From the moment the Houthis swept into Yemen’s capital in 2014, Yemen has been a country divided against itself. Six months later, Saudi Arabia and the United Arab Emirates have responded with an air power campaign to dislodge them. The result has been a deadlock, with the UN Secretary General Antonio Guterres calling Yemen the worst man-made humanitarian catastrophe in the world today. Regrettably, the already dismal situation has deteriorated significantly courtesy of Washington’s military, logistical, and intelligence support on behalf of the Saudi-led coalition over the past five years. The only thing more disturbing than the US decision to become an indirect combatant in this conflict is the fact that Washington has yet to extricate itself from it.
On September 14, a UN-appointed group of experts on Yemen released its latest assessment on the war. The report documented a list of war crimes at the hands of every combatant, with the Saudi coalition continuing to bomb civilian infrastructure and the Houthis stealing humanitarian aid and committing extrajudicial executions. In one particularly heinous incident, the UN experts describe a coalition airstrike in February 2020 that killed and injured over 50 civilians. The death of civilians is bad enough, but the reality that outside parties have enabled these activities makes the episodes all the more depressing. In the words of the UN experts, “[T[hird States, including Canada, France, the Islamic Republic of Iran, the United Kingdom of Great Britain and Northern Ireland, and the United States of America, continued their support of parties to the conflict including through arms transfers, thereby helping to perpetuate the conflict.”
Why Washington would choose to pick winners and losers in a marginal civil war has never been sufficiently explained to an American public increasingly interested in using diplomacy as the tool of first resort in US foreign policy.
Senior Obama administration officials admitted the decision to assist Riyadh and Abu Dhabi in March 2015 was rushed and ill-conceived, comparing it to getting into a car with a drunk driver.
Washington’s policy in Yemen has been a failure across two separate presidencies. Senior Obama administration officials admitted the decision to assist Riyadh and Abu Dhabi in March 2015 was rushed and ill-conceived, comparing it to getting into a car with a drunk driver. While the Trump administration rightly terminated US refueling of Saudi jets in 2018, the White House has also accelerated the sale of the very air-to-ground munitions that have caused such extensive damage to Yemen’s infrastructure. Despite vocal congressional resistance against US involvement in the war (last year, for the first time in history, the House and Senate passed a War Powers Resolution that would force a US withdrawal from the war; Trump vetoed it), Washington remains a participant in it and is even preparing to sell more offensive military equipment (like the F-35, the most sophisticated airframe in the world) to the Emiratis.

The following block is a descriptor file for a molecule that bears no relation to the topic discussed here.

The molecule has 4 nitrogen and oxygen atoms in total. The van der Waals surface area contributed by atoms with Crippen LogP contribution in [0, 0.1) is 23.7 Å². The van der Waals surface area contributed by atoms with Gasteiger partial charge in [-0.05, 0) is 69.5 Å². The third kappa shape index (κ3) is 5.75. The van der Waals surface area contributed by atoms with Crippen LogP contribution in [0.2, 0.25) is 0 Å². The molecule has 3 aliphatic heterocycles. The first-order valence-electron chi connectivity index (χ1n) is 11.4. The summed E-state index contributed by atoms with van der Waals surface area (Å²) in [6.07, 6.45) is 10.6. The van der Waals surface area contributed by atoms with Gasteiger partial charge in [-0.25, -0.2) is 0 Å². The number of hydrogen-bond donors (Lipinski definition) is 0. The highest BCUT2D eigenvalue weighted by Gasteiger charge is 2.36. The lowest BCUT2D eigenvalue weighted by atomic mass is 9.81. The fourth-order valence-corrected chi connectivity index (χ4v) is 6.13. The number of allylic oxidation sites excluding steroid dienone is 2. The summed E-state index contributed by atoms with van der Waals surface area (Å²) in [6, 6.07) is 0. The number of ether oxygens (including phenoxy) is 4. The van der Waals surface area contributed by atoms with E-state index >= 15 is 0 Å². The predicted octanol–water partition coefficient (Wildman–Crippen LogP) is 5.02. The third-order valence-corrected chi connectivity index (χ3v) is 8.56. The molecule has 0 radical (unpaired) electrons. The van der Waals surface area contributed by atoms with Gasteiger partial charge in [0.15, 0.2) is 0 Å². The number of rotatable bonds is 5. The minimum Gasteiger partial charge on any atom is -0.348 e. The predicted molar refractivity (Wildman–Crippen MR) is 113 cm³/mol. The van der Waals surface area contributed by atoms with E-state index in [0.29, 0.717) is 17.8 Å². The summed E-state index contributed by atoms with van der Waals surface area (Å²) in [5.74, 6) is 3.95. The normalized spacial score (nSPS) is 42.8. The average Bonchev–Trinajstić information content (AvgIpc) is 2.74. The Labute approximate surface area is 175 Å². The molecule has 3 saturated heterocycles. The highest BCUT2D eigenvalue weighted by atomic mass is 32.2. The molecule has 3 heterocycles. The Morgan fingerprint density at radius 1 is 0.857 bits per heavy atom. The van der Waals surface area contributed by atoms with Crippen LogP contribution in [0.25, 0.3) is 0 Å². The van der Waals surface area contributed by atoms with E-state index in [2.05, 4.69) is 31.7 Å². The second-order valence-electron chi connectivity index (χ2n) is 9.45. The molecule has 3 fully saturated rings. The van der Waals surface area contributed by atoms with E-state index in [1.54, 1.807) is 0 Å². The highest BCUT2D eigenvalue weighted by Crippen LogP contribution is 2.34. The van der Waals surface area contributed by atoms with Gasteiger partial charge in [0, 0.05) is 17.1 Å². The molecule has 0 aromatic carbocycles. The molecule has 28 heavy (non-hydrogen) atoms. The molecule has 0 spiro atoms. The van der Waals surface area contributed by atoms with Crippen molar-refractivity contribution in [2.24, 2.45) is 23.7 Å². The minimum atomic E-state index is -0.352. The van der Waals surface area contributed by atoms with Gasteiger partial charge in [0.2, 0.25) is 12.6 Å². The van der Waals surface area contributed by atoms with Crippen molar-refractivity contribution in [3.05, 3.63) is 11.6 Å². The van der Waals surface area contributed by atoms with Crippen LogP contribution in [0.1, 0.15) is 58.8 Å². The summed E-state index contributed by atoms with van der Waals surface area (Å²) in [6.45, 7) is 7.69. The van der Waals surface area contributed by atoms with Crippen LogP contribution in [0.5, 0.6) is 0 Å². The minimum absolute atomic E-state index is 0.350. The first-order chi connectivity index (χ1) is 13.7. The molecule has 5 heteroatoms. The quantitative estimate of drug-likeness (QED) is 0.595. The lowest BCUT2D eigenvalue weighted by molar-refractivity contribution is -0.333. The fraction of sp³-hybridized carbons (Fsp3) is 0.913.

It is difficult to envision what benefit the United States might get out of touching this brutal, local conflict. Yemen is a violent, marginal backwater in the region with little strategic value to the US. The nation has proven itself impervious to the dictates of foreign powers, whether it is the Egyptians in the 1960s or the Saudis today. The one national security interest the US does have in Yemen — ensuring al-Qaeda in the Arabian Peninsula is not planning attacks against Americans — has actually been complicated by a multidimensional war involving an alphabet soup of extremists and factions of conflicting loyalties. While the Houthis are undoubtedly bad actors with their fair share of abusive practices, the group’s concerns are inherently localized and don’t pose a direct threat to US interests in the region.
Taking a step back, US actions in Yemen are an apt representation of US policy in the Middle East writ-large, where an urge “to do something,” the inability to distinguish which countries are US allies and which are occasional partners, and an elementary division of the Middle East into good vs. evil have all combined to produce one of the most pointless foreign policy endeavors this decade.
US foreign policy as a whole continues to suffer from a systemic error of prioritization. Washington remains unwilling to separate what is truly vital to protecting the nation from, at best, peripheral disputes better left for countries of the region to resolve. The civil war in Yemen is clearly on the latter side of the leger.
If Washington has any responsibility here, it is to remove itself from this conflict and begin a more comprehensive, honest and overdue reevaluation of how the US chooses to operate in the Middle East. This means being far more judicious with how US military force is used, thinking clearly about the costs and consequences of plunging into somebody else’s war, and remembering that the US is not obligated to come to the rescue of non-allies whenever they bumble into bad decisions.
Daniel R. DePetris is a fellow at Defense Priorities and a columnist at the Washington Examiner.